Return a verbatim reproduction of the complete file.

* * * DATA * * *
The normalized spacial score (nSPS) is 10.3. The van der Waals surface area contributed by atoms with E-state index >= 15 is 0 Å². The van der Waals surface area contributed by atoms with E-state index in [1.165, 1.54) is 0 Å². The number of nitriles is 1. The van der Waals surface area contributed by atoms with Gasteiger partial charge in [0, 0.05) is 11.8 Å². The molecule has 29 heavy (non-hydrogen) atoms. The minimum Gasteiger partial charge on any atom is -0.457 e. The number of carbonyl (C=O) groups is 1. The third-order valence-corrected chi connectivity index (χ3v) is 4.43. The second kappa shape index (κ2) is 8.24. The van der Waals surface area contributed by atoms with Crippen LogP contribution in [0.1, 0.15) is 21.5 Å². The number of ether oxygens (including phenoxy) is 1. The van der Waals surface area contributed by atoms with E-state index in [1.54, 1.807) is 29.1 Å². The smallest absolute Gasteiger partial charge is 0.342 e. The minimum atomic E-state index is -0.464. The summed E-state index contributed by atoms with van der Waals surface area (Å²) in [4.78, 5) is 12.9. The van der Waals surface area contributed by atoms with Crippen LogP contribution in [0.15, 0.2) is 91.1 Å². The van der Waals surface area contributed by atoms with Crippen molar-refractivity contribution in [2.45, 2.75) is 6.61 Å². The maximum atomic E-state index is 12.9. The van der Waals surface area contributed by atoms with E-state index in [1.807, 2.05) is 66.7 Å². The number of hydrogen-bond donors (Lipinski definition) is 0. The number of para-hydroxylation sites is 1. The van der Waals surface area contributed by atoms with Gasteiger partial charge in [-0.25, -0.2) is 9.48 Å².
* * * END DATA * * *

The normalized spacial score (nSPS) is 10.3. The van der Waals surface area contributed by atoms with E-state index >= 15 is 0 Å². The van der Waals surface area contributed by atoms with E-state index in [1.165, 1.54) is 0 Å². The number of nitriles is 1. The van der Waals surface area contributed by atoms with Gasteiger partial charge in [0, 0.05) is 11.8 Å². The molecule has 29 heavy (non-hydrogen) atoms. The minimum Gasteiger partial charge on any atom is -0.457 e. The number of carbonyl (C=O) groups is 1. The third-order valence-corrected chi connectivity index (χ3v) is 4.43. The second kappa shape index (κ2) is 8.24. The van der Waals surface area contributed by atoms with Crippen LogP contribution in [0.1, 0.15) is 21.5 Å². The number of ether oxygens (including phenoxy) is 1. The van der Waals surface area contributed by atoms with E-state index in [1.54, 1.807) is 29.1 Å². The smallest absolute Gasteiger partial charge is 0.342 e. The minimum atomic E-state index is -0.464. The summed E-state index contributed by atoms with van der Waals surface area (Å²) in [4.78, 5) is 12.9. The van der Waals surface area contributed by atoms with Crippen LogP contribution in [0.15, 0.2) is 91.1 Å². The van der Waals surface area contributed by atoms with Crippen molar-refractivity contribution in [2.45, 2.75) is 6.61 Å². The maximum atomic E-state index is 12.9. The van der Waals surface area contributed by atoms with E-state index in [1.807, 2.05) is 66.7 Å². The number of hydrogen-bond donors (Lipinski definition) is 0. The number of para-hydroxylation sites is 1. The van der Waals surface area contributed by atoms with Gasteiger partial charge in [-0.25, -0.2) is 9.48 Å².